Oracle Earnings Solid but Hardware Sales Slip

 
 
By Chris Preimesberger  |  Posted 2011-06-23 Email Print this article Print
 
 
 
 
 
 
 

The company brought in total quarterly revenue of $10.8 billion, an increase of 12 percent on the same period last year, and a tad above analysts' projections of $10.75 billion.

When all the numbers were tallied, Oracle turned in a record-breaking fourth quarter and fiscal year financial report June 23.

However, a second consecutive quarter of weak data center hardware sales caused its stock to slip more than 6 percent in after-hours trading.

Two hours after the markets closed, Oracle was selling at about $31 per share, down about $1.25 (4 percent).

Investors can't argue with the bottom-line results, however. The full-service IT hardware and software maker brought in total quarterly revenue of $10.8 billion, an increase of 12 percent on the same period last year, and a tad above analysts' projections of $10.75 billion.

For the fiscal year, Oracle brought in revenue of $35.9 billion, a jump of 33 percent from the previous year and a notch over Wall Street's estimate of $35.77 billion. The company  earned $2.22 per share, an increase of 33 percent on the prior year -- exceeding consensus forecasts of $2.18.

The enterprise database maker earned 75 cents a share, up from 60 cents in Q4 2010. Analysts surveyed by Thomson Reuters were expecting earnings of 71 cents per share.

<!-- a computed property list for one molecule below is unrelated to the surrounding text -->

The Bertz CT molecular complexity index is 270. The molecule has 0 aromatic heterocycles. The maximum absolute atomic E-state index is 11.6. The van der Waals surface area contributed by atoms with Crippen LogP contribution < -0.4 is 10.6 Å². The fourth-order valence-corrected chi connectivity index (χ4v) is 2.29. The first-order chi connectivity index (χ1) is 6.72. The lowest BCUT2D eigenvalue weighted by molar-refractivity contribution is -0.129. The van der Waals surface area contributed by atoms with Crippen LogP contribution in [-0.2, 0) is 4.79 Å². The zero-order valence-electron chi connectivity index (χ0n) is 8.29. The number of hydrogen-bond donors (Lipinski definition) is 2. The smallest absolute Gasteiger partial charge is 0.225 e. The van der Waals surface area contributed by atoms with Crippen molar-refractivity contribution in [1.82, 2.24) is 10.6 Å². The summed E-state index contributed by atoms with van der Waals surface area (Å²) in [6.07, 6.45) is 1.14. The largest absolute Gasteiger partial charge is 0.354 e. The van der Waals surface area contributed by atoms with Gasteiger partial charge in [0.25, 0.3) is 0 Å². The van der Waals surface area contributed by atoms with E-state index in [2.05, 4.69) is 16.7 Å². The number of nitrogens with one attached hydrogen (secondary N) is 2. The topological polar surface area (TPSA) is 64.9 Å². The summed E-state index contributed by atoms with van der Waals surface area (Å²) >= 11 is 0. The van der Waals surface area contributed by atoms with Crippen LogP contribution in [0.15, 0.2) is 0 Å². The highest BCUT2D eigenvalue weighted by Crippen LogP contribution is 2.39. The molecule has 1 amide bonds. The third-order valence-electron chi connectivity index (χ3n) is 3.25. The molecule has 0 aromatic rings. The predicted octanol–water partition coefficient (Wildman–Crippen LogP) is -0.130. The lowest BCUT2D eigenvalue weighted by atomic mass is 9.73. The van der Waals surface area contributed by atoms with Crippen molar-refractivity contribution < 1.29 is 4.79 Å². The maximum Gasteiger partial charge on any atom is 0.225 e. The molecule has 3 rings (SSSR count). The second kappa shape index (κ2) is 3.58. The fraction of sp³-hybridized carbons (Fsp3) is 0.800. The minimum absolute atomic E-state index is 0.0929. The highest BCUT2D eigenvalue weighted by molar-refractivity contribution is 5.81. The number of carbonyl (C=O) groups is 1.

Chris Preimesberger Chris Preimesberger was named Editor-in-Chief of Features & Analysis at eWEEK in November 2011. Previously he served eWEEK as Senior Writer, covering a range of IT sectors that include data center systems, cloud computing, storage, virtualization, green IT, e-discovery and IT governance. His blog, Storage Station, is considered a go-to information source. Chris won a national Folio Award for magazine writing in November 2011 for a cover story on Salesforce.com and CEO-founder Marc Benioff, and he has served as a judge for the SIIA Codie Awards since 2005. In previous IT journalism, Chris was a founding editor of both IT Manager's Journal and DevX.com and was managing editor of Software Development magazine. His diverse resume also includes: sportswriter for the Los Angeles Daily News, covering NCAA and NBA basketball, television critic for the Palo Alto Times Tribune, and Sports Information Director at Stanford University. He has served as a correspondent for The Associated Press, covering Stanford and NCAA tournament basketball, since 1983. He has covered a number of major events, including the 1984 Democratic National Convention, a Presidential press conference at the White House in 1993, the Emmy Awards (three times), two Rose Bowls, the Fiesta Bowl, several NCAA men's and women's basketball tournaments, a Formula One Grand Prix auto race, a heavyweight boxing championship bout (Ali vs. Spinks, 1978), and the 1985 Super Bowl. A 1975 graduate of Pepperdine University in Malibu, Calif., Chris has won more than a dozen regional and national awards for his work. He and his wife, Rebecca, have four children and reside in Redwood City, Calif.Follow on Twitter: editingwhiz
 
 
 
 
 
 
 

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